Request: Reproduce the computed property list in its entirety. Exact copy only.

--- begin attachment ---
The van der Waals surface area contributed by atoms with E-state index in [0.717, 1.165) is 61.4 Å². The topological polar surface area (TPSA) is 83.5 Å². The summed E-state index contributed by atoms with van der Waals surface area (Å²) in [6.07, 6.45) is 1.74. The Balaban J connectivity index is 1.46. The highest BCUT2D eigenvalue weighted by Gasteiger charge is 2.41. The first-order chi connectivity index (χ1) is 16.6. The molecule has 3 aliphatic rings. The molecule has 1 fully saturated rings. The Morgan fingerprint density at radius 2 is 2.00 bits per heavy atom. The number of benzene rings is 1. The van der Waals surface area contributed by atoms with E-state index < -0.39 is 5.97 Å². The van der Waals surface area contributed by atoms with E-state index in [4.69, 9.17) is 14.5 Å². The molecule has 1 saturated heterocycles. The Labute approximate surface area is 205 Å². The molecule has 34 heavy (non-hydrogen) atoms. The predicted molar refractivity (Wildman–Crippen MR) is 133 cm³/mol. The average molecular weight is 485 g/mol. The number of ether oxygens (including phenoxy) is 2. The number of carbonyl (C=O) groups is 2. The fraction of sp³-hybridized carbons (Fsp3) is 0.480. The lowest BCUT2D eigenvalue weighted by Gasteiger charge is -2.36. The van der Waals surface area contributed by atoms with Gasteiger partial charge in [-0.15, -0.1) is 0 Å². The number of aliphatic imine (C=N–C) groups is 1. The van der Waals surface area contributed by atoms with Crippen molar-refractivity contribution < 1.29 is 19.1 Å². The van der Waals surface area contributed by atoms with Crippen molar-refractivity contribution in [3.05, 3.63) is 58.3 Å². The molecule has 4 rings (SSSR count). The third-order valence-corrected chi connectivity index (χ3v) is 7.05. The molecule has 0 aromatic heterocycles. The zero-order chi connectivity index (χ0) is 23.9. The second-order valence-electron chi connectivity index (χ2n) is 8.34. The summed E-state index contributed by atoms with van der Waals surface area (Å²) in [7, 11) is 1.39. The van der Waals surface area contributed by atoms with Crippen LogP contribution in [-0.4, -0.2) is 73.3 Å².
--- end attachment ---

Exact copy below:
The van der Waals surface area contributed by atoms with E-state index in [0.717, 1.165) is 61.4 Å². The topological polar surface area (TPSA) is 83.5 Å². The summed E-state index contributed by atoms with van der Waals surface area (Å²) in [6.07, 6.45) is 1.74. The Balaban J connectivity index is 1.46. The highest BCUT2D eigenvalue weighted by Gasteiger charge is 2.41. The first-order chi connectivity index (χ1) is 16.6. The molecule has 3 aliphatic rings. The molecule has 1 fully saturated rings. The Morgan fingerprint density at radius 2 is 2.00 bits per heavy atom. The number of benzene rings is 1. The van der Waals surface area contributed by atoms with E-state index < -0.39 is 5.97 Å². The van der Waals surface area contributed by atoms with E-state index in [4.69, 9.17) is 14.5 Å². The molecule has 1 saturated heterocycles. The Labute approximate surface area is 205 Å². The molecule has 34 heavy (non-hydrogen) atoms. The predicted molar refractivity (Wildman–Crippen MR) is 133 cm³/mol. The average molecular weight is 485 g/mol. The number of ether oxygens (including phenoxy) is 2. The number of carbonyl (C=O) groups is 2. The fraction of sp³-hybridized carbons (Fsp3) is 0.480. The lowest BCUT2D eigenvalue weighted by Gasteiger charge is -2.36. The van der Waals surface area contributed by atoms with Gasteiger partial charge in [-0.15, -0.1) is 0 Å². The number of aliphatic imine (C=N–C) groups is 1. The van der Waals surface area contributed by atoms with Crippen molar-refractivity contribution < 1.29 is 19.1 Å². The van der Waals surface area contributed by atoms with Crippen molar-refractivity contribution in [3.05, 3.63) is 58.3 Å². The molecule has 4 rings (SSSR count). The third-order valence-corrected chi connectivity index (χ3v) is 7.05. The molecule has 0 aromatic heterocycles. The zero-order chi connectivity index (χ0) is 23.9. The second-order valence-electron chi connectivity index (χ2n) is 8.34. The summed E-state index contributed by atoms with van der Waals surface area (Å²) in [7, 11) is 1.39. The van der Waals surface area contributed by atoms with Crippen LogP contribution in [-0.4, -0.2) is 73.3 Å².